Joe E. Brown is a sailor who hopes to match the accomplishments of his seaman father. Unfortunately, Joe is perhaps the clumsiest gob ever to sail the seven seas. Nor can he steer clear of trouble: Through a series of wholly unbelievable circumstances, Joe finds himself alone on deck of a ship that’s about to be shelled for target practice.
He manages to redeem himself for this and all past misdeeds when he inadvertently breaks up an espionage ring. +
Joe E. Brown (1891 – 1973) Was one of the most popular American comedians in the 1930s and 1940s. In 1939, Brown testified before the House Immigration Committee in support of a bill that would allow 20,000 German Jewish refugee children into the US, two of whom he himself adopted.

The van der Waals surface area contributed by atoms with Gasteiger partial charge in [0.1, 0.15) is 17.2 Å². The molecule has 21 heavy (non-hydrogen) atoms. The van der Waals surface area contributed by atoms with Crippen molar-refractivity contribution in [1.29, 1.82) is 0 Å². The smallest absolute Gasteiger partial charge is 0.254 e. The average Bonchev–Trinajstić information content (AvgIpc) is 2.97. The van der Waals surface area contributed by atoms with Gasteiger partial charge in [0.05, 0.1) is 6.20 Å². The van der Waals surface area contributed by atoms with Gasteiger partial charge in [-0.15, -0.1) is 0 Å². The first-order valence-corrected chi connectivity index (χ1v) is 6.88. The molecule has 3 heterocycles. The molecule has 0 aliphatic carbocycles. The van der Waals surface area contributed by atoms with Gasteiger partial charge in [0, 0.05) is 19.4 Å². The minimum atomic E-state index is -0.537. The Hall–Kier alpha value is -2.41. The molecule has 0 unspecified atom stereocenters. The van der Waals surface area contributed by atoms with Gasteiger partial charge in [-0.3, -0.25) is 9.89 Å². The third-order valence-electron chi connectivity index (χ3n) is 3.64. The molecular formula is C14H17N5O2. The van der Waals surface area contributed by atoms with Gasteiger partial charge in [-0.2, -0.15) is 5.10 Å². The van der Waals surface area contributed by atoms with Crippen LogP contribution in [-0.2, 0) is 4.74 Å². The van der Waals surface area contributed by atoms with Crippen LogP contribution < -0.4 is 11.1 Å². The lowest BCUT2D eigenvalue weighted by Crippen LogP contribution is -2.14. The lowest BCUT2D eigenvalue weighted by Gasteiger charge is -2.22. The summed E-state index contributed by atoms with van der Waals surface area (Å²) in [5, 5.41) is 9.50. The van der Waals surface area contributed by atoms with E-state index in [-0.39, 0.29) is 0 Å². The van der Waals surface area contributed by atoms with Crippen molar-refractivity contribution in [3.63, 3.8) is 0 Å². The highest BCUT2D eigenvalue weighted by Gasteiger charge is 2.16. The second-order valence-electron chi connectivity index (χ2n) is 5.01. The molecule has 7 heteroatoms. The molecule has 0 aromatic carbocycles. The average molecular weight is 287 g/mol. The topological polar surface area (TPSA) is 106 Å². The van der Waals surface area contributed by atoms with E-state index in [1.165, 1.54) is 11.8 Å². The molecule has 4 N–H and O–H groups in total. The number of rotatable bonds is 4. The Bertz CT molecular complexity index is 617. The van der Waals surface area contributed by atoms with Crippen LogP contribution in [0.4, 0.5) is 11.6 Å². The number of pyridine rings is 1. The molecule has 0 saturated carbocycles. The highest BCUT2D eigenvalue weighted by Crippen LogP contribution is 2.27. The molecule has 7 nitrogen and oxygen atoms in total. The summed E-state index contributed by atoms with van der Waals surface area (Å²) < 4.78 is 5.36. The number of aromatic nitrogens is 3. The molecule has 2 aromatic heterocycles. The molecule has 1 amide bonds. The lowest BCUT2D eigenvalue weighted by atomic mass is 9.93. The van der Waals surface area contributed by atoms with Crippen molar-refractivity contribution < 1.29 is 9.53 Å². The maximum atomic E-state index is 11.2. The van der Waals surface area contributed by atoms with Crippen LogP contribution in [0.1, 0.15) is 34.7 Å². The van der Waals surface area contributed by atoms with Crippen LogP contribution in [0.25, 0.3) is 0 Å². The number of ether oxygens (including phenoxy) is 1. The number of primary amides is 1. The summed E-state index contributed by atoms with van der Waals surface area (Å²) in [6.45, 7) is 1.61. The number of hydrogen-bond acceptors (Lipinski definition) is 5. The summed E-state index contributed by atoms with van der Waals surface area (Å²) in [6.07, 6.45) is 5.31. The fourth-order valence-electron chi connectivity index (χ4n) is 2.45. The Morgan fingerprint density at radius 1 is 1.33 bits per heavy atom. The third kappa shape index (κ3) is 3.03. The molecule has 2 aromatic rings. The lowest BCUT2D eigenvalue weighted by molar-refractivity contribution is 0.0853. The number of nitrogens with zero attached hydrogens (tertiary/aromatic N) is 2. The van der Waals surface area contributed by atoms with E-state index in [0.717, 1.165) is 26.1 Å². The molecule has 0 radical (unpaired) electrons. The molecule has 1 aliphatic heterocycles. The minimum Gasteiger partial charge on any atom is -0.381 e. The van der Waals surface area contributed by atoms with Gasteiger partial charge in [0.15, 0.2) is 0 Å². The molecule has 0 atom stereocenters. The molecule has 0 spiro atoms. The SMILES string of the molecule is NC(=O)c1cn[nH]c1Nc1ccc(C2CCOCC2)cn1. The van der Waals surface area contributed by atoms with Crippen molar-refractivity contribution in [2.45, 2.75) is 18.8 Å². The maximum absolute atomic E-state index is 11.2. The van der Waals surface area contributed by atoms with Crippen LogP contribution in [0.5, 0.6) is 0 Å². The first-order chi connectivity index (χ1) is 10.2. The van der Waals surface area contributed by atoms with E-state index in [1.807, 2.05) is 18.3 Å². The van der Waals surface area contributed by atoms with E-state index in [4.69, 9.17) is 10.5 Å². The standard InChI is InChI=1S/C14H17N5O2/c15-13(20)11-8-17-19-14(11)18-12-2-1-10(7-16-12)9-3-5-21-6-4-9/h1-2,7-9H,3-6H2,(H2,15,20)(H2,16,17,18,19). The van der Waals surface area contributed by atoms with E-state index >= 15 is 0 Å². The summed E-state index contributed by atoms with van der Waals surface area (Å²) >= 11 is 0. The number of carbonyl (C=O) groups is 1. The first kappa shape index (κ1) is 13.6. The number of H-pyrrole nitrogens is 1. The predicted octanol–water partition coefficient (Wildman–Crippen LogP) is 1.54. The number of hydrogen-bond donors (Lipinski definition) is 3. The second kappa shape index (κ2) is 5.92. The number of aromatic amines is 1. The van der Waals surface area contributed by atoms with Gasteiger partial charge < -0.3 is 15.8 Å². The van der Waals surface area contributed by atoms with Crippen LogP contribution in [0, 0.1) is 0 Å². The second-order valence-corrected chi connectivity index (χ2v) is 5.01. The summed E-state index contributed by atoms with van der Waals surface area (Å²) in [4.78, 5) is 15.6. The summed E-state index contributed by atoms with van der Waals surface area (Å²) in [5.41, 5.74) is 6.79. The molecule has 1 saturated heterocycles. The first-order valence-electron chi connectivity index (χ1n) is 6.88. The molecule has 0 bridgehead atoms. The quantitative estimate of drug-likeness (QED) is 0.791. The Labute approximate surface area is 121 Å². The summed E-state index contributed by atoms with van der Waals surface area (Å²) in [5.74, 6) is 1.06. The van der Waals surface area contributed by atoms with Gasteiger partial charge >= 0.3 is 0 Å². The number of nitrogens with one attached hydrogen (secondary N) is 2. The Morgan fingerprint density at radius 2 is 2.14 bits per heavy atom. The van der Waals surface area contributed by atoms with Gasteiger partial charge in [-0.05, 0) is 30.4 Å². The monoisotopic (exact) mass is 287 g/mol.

Likable and gregarious, Brown traveled thousands of miles at his own expense to entertain American troops during World War II. He was the first to do so, traveling to both the Caribbean and Alaska before Bob Hope or the USO were organized.
On his return to the States he brought sacks of letters, making sure they were delivered by the Post Office. He gave shows in all weather conditions, many in hospitals, sometimes doing his entire show for a single dying soldier, and signing autographs for everyone. Brown was one of only two civilians to be awarded the Bronze Star in WWII.
Later in his career, Brown starred in 1958′s Some Like It Hot as Osgood Fielding III, in which he speaks the famous punchline “Well, nobody’s perfect”. (more)